In employing bluff, bluster and bargaining tools to force a border agreement on Mexico, Donald Trump melded two of the most controversial – and unrelated – elements of contemporary debate in the United States: immigration and tariffs.
But the administration’s gambit – “Trump’s unprecedented weaponization of tariffs in addressing non-trade issues,” in the characterization of Fred Kempe, president of the Atlantic Council think tank – had powerful aftershocks that will continue to rumble through Washington this week and stoke powerful resentments.
In late May, Mr. Trump threatened tariffs on Mexican imports – beginning at 5 per cent and, over time, escalating as high as 25 per cent – as a way of stanching illegal migration to the United States. Late Friday night, he used Twitter to announce the U.S. and Mexico had reached an immigration enforcement deal and tariffs scheduled for Monday would be suspended.
His apparent victory, more illusory than real because it comprised elements Mexico agreed to months ago, further alienated important business groups, antagonized his putative allies on Capitol Hill and deepened suspicions across North America, where the revision of NAFTA remains a raw issue even as congressional approval of the new pact remains uncertain.
“The challenge, as always, is to figure out what is real with Trump and what is not,” said David Rehr, an influential Washington lobbyist before becoming director of the Center for Business Civic Engagement at George Mason University’s Schar School of Policy and Government. “This is typical with the ‘make-a-deal’ Trump, to come out with the strongest proposal, intimidate his opponents a bit, drive them to the table, and then say ‘we got the best deal ever’ and ‘we are great.’ ”
One sobering sign of the cost of the Trump initiative: the poor performance in U.S. job creation in May. Friday’s disappointing employment report showed only 75,000 jobs had been created all month, a poor performance widely blamed on Mr. Trump’s tariff policies.
That distressing report served to underline that the implications, social and economic, of applying trade penalties to immigration policy goals are great. The Business Roundtable, an assembly of CEOs of the country’s leading corporations, issued a blistering warning to the President after his announcement, saying the business leaders were “deeply concerned about the threat or imposition of tariffs to press policy changes with our neighbors and allies.”
The danger of employing one contentious policy to drive changes in another is that the tactic ends up warping them both.
“Since 9/11, immigration has been more about border security than it ever has been before,” said Victor Narro, director of UCLA Labor Center and professor in the labor and workplace studies department at the California university. “But now Trump has dismantled many of the principles of immigration – a lot of it once was about family unity – and by adding tariffs to the mix he made the whole issue more complicated. The result is to make immigration even more political than it has been before and it dehumanizes the whole process.”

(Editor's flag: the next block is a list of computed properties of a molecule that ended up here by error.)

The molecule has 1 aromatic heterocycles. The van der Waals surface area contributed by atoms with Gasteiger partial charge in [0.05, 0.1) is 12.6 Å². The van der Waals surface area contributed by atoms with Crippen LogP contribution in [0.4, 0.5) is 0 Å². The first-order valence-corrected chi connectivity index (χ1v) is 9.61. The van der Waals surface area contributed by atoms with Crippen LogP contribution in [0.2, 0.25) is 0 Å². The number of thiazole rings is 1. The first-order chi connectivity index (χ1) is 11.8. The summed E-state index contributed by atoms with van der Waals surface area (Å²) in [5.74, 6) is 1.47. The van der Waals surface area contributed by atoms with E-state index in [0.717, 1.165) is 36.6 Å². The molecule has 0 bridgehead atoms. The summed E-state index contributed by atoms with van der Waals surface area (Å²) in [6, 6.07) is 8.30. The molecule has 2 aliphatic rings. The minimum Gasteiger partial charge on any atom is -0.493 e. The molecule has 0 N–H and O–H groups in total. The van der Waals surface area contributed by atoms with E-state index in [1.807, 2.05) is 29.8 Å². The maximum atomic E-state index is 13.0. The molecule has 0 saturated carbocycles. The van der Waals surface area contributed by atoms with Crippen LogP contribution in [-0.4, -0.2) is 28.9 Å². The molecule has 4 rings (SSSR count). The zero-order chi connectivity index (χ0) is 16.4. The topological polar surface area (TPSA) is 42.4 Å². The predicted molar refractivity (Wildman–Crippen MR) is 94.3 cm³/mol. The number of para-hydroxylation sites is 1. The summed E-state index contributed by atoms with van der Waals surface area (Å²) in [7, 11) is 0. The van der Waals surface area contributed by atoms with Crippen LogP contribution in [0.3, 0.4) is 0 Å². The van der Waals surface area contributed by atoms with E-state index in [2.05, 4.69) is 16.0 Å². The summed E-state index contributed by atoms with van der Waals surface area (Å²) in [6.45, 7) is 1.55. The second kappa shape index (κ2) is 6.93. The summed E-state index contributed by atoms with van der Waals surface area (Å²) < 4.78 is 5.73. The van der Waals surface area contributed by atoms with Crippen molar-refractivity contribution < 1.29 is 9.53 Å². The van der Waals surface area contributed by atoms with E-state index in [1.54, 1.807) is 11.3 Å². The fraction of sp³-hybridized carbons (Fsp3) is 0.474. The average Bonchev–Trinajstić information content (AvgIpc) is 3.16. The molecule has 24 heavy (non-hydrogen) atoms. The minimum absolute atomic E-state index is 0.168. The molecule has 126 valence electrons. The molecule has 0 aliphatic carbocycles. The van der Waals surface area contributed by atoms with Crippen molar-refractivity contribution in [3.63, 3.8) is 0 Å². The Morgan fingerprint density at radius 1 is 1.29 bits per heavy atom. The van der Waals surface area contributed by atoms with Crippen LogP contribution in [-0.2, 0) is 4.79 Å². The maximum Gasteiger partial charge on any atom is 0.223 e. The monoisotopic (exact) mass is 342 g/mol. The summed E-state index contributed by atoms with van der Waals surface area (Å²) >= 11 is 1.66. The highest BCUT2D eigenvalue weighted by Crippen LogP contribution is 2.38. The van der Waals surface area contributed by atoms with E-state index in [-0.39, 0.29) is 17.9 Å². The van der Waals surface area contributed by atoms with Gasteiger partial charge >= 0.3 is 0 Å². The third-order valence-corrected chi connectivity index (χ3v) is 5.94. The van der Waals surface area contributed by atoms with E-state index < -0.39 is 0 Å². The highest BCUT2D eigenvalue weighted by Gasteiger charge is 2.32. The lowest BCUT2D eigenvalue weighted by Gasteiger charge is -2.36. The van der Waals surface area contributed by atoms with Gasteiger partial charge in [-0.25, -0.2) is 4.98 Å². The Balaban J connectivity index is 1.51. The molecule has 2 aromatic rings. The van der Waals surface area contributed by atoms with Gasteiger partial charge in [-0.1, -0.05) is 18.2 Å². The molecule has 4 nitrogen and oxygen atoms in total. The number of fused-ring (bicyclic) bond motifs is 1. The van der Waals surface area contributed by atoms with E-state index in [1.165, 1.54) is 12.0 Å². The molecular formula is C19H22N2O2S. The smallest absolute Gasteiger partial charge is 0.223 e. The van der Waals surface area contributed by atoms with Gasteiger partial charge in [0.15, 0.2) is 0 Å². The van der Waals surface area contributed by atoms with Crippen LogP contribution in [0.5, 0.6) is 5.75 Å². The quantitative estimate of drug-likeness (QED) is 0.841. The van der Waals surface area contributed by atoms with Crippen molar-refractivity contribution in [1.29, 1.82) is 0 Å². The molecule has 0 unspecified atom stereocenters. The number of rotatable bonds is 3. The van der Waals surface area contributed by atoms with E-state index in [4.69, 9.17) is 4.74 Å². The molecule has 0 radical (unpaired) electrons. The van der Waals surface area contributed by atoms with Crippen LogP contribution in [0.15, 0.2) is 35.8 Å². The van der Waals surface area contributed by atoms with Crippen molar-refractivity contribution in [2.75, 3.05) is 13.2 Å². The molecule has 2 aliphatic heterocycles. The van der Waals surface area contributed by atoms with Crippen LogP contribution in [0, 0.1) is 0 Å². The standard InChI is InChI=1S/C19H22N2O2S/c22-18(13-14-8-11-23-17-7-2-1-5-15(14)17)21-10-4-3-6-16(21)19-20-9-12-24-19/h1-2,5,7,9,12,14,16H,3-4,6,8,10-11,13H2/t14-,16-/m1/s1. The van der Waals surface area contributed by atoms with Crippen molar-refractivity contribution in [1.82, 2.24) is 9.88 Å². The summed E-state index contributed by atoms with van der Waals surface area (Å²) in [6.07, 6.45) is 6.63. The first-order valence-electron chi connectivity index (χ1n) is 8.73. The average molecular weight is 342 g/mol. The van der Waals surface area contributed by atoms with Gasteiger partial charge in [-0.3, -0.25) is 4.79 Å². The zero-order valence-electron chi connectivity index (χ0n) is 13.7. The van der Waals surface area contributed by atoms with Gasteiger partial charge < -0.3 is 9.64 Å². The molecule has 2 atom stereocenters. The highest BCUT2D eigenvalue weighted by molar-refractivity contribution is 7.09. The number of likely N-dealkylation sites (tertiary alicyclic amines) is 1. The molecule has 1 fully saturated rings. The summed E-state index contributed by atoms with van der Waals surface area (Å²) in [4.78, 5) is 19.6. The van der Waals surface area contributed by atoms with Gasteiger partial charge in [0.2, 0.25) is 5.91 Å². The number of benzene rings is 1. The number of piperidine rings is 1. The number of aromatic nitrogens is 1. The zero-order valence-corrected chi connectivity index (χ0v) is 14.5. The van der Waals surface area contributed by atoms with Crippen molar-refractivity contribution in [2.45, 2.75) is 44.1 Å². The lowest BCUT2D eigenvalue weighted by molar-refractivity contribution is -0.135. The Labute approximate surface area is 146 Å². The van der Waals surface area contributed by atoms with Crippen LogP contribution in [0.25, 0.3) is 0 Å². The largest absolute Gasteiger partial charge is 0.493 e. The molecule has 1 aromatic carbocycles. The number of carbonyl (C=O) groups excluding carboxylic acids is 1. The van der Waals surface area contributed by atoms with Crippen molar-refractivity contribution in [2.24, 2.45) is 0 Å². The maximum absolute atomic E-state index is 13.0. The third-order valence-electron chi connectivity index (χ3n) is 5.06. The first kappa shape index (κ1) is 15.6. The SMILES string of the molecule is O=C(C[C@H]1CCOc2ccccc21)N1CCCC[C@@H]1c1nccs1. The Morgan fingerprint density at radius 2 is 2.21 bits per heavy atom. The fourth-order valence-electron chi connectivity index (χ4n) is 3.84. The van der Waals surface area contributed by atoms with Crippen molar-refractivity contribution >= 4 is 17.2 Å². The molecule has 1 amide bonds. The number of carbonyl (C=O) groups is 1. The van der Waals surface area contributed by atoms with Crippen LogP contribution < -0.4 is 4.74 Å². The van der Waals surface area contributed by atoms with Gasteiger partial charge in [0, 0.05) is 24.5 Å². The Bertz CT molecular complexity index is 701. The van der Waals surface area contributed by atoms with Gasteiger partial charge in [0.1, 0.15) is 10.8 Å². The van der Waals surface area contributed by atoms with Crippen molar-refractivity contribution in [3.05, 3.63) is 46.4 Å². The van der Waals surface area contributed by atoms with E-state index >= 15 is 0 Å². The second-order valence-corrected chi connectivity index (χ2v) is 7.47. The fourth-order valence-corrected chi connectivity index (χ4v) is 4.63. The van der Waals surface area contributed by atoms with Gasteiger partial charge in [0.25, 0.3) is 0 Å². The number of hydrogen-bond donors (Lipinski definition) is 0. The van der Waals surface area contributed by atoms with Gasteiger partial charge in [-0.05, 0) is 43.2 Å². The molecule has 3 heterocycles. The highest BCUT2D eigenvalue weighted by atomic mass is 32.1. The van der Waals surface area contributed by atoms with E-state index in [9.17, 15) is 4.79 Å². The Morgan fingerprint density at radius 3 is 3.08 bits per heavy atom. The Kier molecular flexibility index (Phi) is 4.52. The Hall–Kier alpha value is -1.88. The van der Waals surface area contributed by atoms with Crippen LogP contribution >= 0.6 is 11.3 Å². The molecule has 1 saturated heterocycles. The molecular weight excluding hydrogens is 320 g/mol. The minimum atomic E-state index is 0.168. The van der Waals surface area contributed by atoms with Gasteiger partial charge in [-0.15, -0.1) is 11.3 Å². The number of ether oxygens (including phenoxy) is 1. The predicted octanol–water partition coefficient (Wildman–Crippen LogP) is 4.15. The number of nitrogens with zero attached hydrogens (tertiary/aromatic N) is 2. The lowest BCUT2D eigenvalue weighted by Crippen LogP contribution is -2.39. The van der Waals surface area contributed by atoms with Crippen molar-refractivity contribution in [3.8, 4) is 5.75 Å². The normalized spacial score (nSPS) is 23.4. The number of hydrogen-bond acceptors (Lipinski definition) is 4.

And for all Mr. Trump’s tweets of triumph over the weekend, few immigration experts, citing the length and porousness of the border, believe it actually is possible to stop immigration from south of the Mexican border completely.
The Trump plan, moreover, spawned considerable criticism north of the Mexican border, with Senate Republicans lined up against it and with the Republicans’ generations-long allies in business and in agriculture ardently opposed to the President’s plan and the broader notion of applying tariffs to win separate political goals.
Though Senate Republicans have been reluctant to go beyond expressing opposition to many of Mr. Trump’s initiatives, lawmakers from farm states, especially Iowa’s two Republican senators, remain vocal in their protests that Trump trade initiatives hurt agricultural exports, particularly soybeans.
“Four of our top five export countries are affected by tariff negotiations going on now,” said Jamie Johansson, a northern California olive farmer who is president of the California Farm Bureau Federation. The state is America’s largest agricultural-exporter, where citrus, cherries and almonds are particularly hard hit from Trump trade policies. “It’s made things very, very tough here in the state.”
This latest Trump offensive against Mexico prompted the vigorous opposition of the United States Chamber of Commerce – customarily a strong supporter of Republican presidents – and served as a precursor to new tensions in the weeks ahead as Mr. Trump warned the Mexico tariffs remained on the table.
“Imposing tariffs on goods from Mexico is exactly the wrong move,” Chamber executive vice-president Neil Bradley said in a statement. “These tariffs will be paid by American families and businesses without doing a thing to solve the very real problems at the border.”
This opposition from the most prominent voice of American business is the latest in a series of episodes in which the Trump administration has met opposition from a sector Republicans for decades relied on as a natural ally.
“You’d think that business would be in lock step with a president who was in business,” said George Mason University’s Mr. Rehr. “But the President believes in disruption, and business does not like disruption.”